Coal exports dropped by several million tons in the U.S. despite a rally in the international coal market, according to a report released by the U.S. Energy Information Administration.
Exports fell to around 12.6 million tons in the third quarter of 2016, down from more than 16.9 million tons in the same period in 2015 and around 14.2 million tons in the second quarter of this year, according to the U.S. EIA's Quarterly Coal Report released on Dec. 22.
Jack Chidester, associate vice president of Doyle Trading Consultants, told S&P Global Market Intelligence that the failure of the U.S. to grab onto the international metallurgical coal rally in the third quarter was partly due to a lag in amping up or creating new production.
"It's not like within a day's time they can add a million tons or something," Chidester said, and added that there have been some staffing issues as well. "I understand it hasn't been very easy to find new miners because many laid-off miners have gotten jobs in new industries."
Some U.S. producers, he said, were also waiting to see if the rally lasted before increasing production. "I don't think they were ready to pull the trigger on increased production."
The U.S. was not well-positioned geographically to take advantage of an increase in demand that was largely driven by China, Chidester added. Countries like Australia were more likely to divert some of their Europe shipments toward Asia. The U.S. will likely benefit from this as there will be an increase in demand in Europe, but this will occur a couple of months after the initial rally.
"It's sort of a step-down procedure," he said. "It looks like Q4 is when you'll really see an increase in these export rates."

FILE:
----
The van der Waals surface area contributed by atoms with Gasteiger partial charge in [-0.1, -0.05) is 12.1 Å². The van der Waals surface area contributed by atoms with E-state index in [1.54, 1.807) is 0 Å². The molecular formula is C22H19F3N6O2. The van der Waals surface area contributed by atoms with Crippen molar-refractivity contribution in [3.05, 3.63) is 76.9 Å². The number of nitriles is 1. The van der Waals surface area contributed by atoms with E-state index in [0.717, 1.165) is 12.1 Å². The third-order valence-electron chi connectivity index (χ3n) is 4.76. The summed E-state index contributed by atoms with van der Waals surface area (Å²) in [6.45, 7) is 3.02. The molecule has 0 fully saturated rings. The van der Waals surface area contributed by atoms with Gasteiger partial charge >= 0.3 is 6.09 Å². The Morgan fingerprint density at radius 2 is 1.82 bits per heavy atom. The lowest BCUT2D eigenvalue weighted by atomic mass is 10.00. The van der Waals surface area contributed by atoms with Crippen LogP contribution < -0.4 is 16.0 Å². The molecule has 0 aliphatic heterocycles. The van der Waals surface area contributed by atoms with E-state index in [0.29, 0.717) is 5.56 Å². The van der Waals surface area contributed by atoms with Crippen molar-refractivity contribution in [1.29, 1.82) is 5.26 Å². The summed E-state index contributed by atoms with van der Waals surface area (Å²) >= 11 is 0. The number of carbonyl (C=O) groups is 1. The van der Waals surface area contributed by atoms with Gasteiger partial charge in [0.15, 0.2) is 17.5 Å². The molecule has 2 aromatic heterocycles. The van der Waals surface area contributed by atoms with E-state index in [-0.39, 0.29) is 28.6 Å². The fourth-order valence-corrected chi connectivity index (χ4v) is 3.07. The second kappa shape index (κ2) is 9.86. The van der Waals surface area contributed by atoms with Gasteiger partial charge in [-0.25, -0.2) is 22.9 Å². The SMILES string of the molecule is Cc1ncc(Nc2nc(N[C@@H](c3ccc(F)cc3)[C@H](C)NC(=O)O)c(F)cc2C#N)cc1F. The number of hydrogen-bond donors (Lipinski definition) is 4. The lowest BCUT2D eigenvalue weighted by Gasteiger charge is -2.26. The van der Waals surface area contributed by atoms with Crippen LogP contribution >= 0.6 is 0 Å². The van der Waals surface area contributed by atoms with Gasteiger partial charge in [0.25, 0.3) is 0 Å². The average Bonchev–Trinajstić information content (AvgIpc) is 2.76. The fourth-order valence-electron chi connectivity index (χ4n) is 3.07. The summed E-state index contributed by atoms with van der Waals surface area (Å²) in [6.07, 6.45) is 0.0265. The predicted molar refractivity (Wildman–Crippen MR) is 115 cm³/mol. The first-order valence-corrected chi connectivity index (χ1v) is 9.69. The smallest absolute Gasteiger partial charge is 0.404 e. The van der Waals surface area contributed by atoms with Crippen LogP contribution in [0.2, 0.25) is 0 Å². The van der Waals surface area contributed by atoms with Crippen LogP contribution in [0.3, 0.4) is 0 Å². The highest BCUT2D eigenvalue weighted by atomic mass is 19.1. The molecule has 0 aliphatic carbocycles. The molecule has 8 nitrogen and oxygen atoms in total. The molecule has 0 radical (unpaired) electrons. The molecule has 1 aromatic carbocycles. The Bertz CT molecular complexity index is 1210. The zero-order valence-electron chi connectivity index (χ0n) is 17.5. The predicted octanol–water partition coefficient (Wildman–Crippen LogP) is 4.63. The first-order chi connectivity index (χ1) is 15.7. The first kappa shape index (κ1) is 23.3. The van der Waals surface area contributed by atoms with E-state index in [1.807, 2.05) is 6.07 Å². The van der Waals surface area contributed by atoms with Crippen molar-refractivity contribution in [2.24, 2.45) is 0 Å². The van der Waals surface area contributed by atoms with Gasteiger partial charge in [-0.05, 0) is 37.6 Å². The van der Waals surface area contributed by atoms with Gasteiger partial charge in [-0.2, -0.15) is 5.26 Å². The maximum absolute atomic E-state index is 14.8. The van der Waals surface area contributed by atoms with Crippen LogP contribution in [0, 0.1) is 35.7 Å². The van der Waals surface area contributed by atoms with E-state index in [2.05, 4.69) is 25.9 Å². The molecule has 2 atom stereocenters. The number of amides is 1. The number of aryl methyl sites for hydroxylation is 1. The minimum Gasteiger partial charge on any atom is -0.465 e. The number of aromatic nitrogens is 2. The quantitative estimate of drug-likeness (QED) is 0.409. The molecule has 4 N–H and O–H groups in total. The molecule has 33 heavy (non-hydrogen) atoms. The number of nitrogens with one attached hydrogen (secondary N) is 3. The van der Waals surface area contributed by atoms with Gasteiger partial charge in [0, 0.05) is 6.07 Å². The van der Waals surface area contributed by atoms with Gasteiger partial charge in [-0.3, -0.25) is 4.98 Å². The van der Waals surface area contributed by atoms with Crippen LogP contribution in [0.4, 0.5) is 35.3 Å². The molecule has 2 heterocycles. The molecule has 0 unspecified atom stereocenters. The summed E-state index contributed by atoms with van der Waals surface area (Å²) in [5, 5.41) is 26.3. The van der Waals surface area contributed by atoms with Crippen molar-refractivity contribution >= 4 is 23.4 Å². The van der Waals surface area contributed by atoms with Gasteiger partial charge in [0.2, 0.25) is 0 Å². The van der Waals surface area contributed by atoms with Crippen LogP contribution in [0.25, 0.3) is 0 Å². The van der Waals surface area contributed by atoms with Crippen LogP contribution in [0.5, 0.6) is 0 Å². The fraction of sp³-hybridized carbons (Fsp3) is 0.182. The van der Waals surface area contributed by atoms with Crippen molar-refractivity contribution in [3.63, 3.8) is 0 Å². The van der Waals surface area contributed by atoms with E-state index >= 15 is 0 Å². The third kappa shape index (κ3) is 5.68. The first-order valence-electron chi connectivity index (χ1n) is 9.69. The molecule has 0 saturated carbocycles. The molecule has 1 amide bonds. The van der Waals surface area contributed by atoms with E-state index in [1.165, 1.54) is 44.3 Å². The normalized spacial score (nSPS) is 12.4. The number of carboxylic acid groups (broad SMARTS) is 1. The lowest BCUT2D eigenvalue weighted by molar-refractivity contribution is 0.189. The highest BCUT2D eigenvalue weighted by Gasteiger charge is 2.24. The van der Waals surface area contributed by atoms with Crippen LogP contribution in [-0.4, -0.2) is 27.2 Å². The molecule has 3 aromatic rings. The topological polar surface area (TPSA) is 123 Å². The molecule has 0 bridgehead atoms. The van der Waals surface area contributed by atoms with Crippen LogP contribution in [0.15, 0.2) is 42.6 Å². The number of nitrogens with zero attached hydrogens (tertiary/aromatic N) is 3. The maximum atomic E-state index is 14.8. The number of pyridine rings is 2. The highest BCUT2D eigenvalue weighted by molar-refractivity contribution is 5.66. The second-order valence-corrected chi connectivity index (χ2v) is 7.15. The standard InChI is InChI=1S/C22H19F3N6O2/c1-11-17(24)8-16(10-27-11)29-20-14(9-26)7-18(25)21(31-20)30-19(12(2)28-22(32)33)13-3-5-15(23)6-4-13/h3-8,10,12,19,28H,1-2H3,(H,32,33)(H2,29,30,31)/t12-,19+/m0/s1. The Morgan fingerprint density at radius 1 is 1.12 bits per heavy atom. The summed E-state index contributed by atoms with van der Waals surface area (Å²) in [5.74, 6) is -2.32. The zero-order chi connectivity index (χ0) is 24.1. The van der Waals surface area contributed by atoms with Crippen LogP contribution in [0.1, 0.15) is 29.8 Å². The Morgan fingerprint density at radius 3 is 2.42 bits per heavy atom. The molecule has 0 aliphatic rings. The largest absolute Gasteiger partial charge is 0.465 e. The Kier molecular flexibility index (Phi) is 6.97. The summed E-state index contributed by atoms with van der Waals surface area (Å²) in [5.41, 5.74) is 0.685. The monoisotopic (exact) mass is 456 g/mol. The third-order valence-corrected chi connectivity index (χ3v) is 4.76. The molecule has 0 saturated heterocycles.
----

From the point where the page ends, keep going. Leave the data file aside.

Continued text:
The EIA reported 79,530 tons of metallurgical coal were exported to China in the third quarter of 2016, compared to zero tons in the prior quarter and in the same period in 2015. Europe as a whole imported nearly 4.3 million tons of metallurgical coal from the United States in the recent quarter, down from the nearly 5.1 million tons imported in the third quarter of 2015.
He said that while prices were around $139 per ton by the end of August, "the coking coal rally really did not hit a stride until September." While the gains in international prices were large, they were not enough to hit a profitable price for U.S. producers when taking freight costs and quality adjustments into account.
According to the report, average export prices hit the highest of the year at $67.24 per ton in the third quarter. While a slight improvement on the $65.79 per ton and $61.41 per ton in the second and first quarters, respectively, this number is still a little lower than the $73.52 per ton average in the third quarter of 2015.
The lion's share of imports came from Colombia in the third quarter, according to the EIA. The U.S. imported nearly 2.2 million tons from the South American country whereas it only took 323,436 from Canada, the next largest provider on the list. The average price of Colombian coal was $61.74 in the third quarter of 2016, while Canadian coal sold for an average of $80.09.
Some analysts have noted that the election of Donald Trump may clear some federal hurdles in the way of planned coal export terminals in the U.S., but challenges remain in the overall market for exported U.S. coal even if some of these ports are built.
The U.S. EIA also reported that Kentucky coal production rose above that of Illinois in the third quarter of 2016 compared to the prior quarter when it was the fifth-most-producing state after Wyoming, West Virginia, Pennsylvania and Illinois.